Today most economists to the left of center will tell you that inequality has been rising for about thirty years, thanks to broader changes in the economy and government's failure to compensate adequately for them. But in the late 1990s, when the economy was humming along, not too many people were making a fuss about this. 

Among the few exceptions were Jared Bernstein and his colleagues at the Economic Policy Institute--who repeatedly warned that lower- and middle-income people were not getting their share. As they wrote in the 1998-99 edition of The State of Working America, "although the current income boom has generated substantial improvements, by many measures of adequacy, inequality, and income, the current economy still does not match up to reasonable expectations." Bernstein himself added that "The recent gain in wages is a welcome reversal of long-term wage decline, but most working families are still playing catch-up. As economic growth slows, they are likely to fall further behind," he adds.

Bernstein and his colleagues haven't always been right. (Who has been?) But those warnings certainly seem prescient now.

All of this is suddenly relevant because Bernstein is joining the Obama Administration. He'll be the Chief Economist and Economic Policy Director to the Vice President, an entirely new position in the executive branch. Exactly what that entails remains to be seen. But the idea, I gather, is that Bernstein's role will be more than cosmetic. And that's important.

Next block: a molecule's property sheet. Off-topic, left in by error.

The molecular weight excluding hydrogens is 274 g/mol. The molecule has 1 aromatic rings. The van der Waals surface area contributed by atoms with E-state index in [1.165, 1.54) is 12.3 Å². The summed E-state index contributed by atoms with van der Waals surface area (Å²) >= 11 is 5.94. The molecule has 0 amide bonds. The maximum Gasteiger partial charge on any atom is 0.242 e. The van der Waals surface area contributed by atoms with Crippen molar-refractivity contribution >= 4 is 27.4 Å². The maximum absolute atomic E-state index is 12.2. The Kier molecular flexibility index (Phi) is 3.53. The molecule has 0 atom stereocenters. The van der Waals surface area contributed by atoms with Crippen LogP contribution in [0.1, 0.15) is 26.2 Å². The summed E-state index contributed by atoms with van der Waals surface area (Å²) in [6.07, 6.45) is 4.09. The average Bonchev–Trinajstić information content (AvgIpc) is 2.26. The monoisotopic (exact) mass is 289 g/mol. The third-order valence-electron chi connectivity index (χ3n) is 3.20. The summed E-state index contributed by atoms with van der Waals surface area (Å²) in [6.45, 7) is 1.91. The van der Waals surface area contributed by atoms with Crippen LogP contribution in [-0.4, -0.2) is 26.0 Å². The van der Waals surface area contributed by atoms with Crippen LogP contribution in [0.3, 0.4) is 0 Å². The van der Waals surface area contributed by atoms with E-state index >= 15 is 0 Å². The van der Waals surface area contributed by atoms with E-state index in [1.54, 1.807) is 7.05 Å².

As my colleague Jonathan Chait notes in TRB this week, the divide between the Robert Reich left and Robert Rubin center-left has largely closed. These days, you'll be hard-pressed to find a more passionate (and effective) spokeperson for large economic stimulus, a more progressive tax code, and universal health care than Larry Summers--who, within the administration, will most likely emege as the single most influential voice on economic policy.

But Bernstein, who has spent his career focusing on the well-being of lower- and middle-income Americans, brings a different perpsective to the table than Summers and the rest of Rubin's old associates will. That sort of intellectual diversity is always a good thing.

Of course, Bernstein's influence will ultimately depend entirely on that of his boss, Vice President-elect Joseph Biden. But, particularly with Hillary Clinton serving as Secretary of State, it makes sense that Biden include economic security as a major part of his portfolio.

Among the top administration officials who might weigh in on domestic policy, he's really the only one with strong ties to the labor movement. (We'll see if that changes when Obama taps a Labor Secretary.) Biden also has a uniquely working-class sensibility; all that Scranton stuff wasn't just for show. I'll be surprised if Biden doesn't emerge as a major player on economic policy, which means Bernstein could, too.

--Jonathan Cohn